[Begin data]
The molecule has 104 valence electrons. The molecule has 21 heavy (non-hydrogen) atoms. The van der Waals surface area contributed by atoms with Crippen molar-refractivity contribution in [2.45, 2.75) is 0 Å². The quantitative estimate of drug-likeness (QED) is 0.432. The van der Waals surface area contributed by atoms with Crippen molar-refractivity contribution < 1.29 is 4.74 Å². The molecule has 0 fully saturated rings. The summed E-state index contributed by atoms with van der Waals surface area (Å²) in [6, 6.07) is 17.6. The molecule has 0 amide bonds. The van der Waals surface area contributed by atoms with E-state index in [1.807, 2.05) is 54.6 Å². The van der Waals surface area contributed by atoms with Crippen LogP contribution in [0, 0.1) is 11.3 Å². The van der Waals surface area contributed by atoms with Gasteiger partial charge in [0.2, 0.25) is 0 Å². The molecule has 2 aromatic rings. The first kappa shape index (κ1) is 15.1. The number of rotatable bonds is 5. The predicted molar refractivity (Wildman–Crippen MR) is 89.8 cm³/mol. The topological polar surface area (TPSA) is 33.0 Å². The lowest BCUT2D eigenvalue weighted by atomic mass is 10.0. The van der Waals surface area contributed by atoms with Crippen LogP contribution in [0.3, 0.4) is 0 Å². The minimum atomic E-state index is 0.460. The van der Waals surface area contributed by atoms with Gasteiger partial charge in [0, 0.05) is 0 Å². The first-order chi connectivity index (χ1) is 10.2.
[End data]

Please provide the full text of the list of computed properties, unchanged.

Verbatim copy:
The molecule has 104 valence electrons. The molecule has 21 heavy (non-hydrogen) atoms. The van der Waals surface area contributed by atoms with Crippen molar-refractivity contribution in [2.45, 2.75) is 0 Å². The quantitative estimate of drug-likeness (QED) is 0.432. The van der Waals surface area contributed by atoms with Crippen molar-refractivity contribution < 1.29 is 4.74 Å². The molecule has 0 fully saturated rings. The summed E-state index contributed by atoms with van der Waals surface area (Å²) in [6, 6.07) is 17.6. The molecule has 0 amide bonds. The van der Waals surface area contributed by atoms with E-state index in [1.807, 2.05) is 54.6 Å². The van der Waals surface area contributed by atoms with Crippen LogP contribution in [0, 0.1) is 11.3 Å². The van der Waals surface area contributed by atoms with Gasteiger partial charge in [0.2, 0.25) is 0 Å². The molecule has 2 aromatic rings. The first kappa shape index (κ1) is 15.1. The number of rotatable bonds is 5. The predicted molar refractivity (Wildman–Crippen MR) is 89.8 cm³/mol. The topological polar surface area (TPSA) is 33.0 Å². The lowest BCUT2D eigenvalue weighted by atomic mass is 10.0. The van der Waals surface area contributed by atoms with Crippen LogP contribution in [0.3, 0.4) is 0 Å². The minimum atomic E-state index is 0.460. The van der Waals surface area contributed by atoms with Gasteiger partial charge in [0, 0.05) is 0 Å². The first-order chi connectivity index (χ1) is 10.2.